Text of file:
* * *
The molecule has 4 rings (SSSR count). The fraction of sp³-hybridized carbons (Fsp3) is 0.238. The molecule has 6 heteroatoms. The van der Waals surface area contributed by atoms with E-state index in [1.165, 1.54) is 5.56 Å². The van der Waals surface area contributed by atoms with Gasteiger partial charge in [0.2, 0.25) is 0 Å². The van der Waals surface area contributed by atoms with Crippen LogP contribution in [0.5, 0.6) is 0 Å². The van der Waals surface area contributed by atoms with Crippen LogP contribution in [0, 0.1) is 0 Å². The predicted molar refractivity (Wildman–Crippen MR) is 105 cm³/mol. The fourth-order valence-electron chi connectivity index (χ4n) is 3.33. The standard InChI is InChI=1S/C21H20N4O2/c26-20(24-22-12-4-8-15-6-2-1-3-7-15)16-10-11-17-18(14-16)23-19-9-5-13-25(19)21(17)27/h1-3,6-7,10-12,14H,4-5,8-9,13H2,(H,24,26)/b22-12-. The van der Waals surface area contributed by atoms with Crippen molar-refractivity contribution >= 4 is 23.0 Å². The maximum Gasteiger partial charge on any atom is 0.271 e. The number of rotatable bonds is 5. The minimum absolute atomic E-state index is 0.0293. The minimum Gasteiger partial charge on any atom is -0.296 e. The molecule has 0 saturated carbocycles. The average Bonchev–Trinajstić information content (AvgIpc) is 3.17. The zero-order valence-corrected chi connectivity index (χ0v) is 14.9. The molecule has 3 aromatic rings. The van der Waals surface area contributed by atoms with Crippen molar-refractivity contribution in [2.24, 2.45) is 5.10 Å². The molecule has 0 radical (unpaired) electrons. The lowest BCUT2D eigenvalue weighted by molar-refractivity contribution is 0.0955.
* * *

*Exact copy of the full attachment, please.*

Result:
The molecule has 4 rings (SSSR count). The fraction of sp³-hybridized carbons (Fsp3) is 0.238. The molecule has 6 heteroatoms. The van der Waals surface area contributed by atoms with E-state index in [1.165, 1.54) is 5.56 Å². The van der Waals surface area contributed by atoms with Gasteiger partial charge in [0.2, 0.25) is 0 Å². The van der Waals surface area contributed by atoms with Crippen LogP contribution in [0.5, 0.6) is 0 Å². The van der Waals surface area contributed by atoms with Crippen LogP contribution in [0, 0.1) is 0 Å². The predicted molar refractivity (Wildman–Crippen MR) is 105 cm³/mol. The fourth-order valence-electron chi connectivity index (χ4n) is 3.33. The standard InChI is InChI=1S/C21H20N4O2/c26-20(24-22-12-4-8-15-6-2-1-3-7-15)16-10-11-17-18(14-16)23-19-9-5-13-25(19)21(17)27/h1-3,6-7,10-12,14H,4-5,8-9,13H2,(H,24,26)/b22-12-. The van der Waals surface area contributed by atoms with Crippen molar-refractivity contribution >= 4 is 23.0 Å². The maximum Gasteiger partial charge on any atom is 0.271 e. The number of rotatable bonds is 5. The minimum absolute atomic E-state index is 0.0293. The minimum Gasteiger partial charge on any atom is -0.296 e. The molecule has 0 saturated carbocycles. The average Bonchev–Trinajstić information content (AvgIpc) is 3.17. The zero-order valence-corrected chi connectivity index (χ0v) is 14.9. The molecule has 3 aromatic rings. The van der Waals surface area contributed by atoms with Crippen molar-refractivity contribution in [2.24, 2.45) is 5.10 Å². The molecule has 0 radical (unpaired) electrons. The lowest BCUT2D eigenvalue weighted by molar-refractivity contribution is 0.0955.